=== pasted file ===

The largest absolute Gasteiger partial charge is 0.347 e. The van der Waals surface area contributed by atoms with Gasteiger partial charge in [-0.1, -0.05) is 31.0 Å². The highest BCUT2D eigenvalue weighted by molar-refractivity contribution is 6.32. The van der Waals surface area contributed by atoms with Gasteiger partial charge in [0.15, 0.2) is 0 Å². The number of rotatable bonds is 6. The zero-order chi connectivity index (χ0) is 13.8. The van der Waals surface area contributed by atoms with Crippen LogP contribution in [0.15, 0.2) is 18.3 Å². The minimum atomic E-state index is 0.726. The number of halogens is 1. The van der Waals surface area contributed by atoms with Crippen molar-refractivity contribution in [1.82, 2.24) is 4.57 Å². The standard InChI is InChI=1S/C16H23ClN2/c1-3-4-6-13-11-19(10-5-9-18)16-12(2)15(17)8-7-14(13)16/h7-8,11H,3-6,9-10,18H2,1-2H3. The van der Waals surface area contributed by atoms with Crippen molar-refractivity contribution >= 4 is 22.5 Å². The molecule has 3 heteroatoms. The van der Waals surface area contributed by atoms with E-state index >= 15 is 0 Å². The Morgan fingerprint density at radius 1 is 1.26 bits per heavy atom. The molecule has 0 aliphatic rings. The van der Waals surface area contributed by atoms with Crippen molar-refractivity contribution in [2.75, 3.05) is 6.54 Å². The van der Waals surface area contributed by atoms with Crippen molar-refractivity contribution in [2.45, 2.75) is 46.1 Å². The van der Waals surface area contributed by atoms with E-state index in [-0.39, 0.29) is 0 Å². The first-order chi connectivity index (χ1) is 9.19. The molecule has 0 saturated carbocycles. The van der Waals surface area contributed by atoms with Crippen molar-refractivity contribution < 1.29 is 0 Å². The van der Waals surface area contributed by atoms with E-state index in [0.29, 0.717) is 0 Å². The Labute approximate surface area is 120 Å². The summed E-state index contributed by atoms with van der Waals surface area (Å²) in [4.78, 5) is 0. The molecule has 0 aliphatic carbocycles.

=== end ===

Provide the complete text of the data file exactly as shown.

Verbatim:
The largest absolute Gasteiger partial charge is 0.347 e. The van der Waals surface area contributed by atoms with Gasteiger partial charge in [-0.1, -0.05) is 31.0 Å². The highest BCUT2D eigenvalue weighted by molar-refractivity contribution is 6.32. The van der Waals surface area contributed by atoms with Gasteiger partial charge in [0.15, 0.2) is 0 Å². The number of rotatable bonds is 6. The zero-order chi connectivity index (χ0) is 13.8. The van der Waals surface area contributed by atoms with Crippen LogP contribution in [0.15, 0.2) is 18.3 Å². The minimum atomic E-state index is 0.726. The number of halogens is 1. The van der Waals surface area contributed by atoms with Crippen molar-refractivity contribution in [1.82, 2.24) is 4.57 Å². The standard InChI is InChI=1S/C16H23ClN2/c1-3-4-6-13-11-19(10-5-9-18)16-12(2)15(17)8-7-14(13)16/h7-8,11H,3-6,9-10,18H2,1-2H3. The van der Waals surface area contributed by atoms with Crippen molar-refractivity contribution >= 4 is 22.5 Å². The molecule has 3 heteroatoms. The van der Waals surface area contributed by atoms with E-state index >= 15 is 0 Å². The Morgan fingerprint density at radius 1 is 1.26 bits per heavy atom. The molecule has 0 aliphatic rings. The van der Waals surface area contributed by atoms with Crippen molar-refractivity contribution in [2.75, 3.05) is 6.54 Å². The van der Waals surface area contributed by atoms with Crippen molar-refractivity contribution in [2.45, 2.75) is 46.1 Å². The van der Waals surface area contributed by atoms with E-state index in [-0.39, 0.29) is 0 Å². The first-order chi connectivity index (χ1) is 9.19. The molecule has 0 saturated carbocycles. The van der Waals surface area contributed by atoms with Crippen molar-refractivity contribution < 1.29 is 0 Å². The van der Waals surface area contributed by atoms with E-state index in [0.29, 0.717) is 0 Å². The Labute approximate surface area is 120 Å². The summed E-state index contributed by atoms with van der Waals surface area (Å²) in [4.78, 5) is 0. The molecule has 0 aliphatic carbocycles.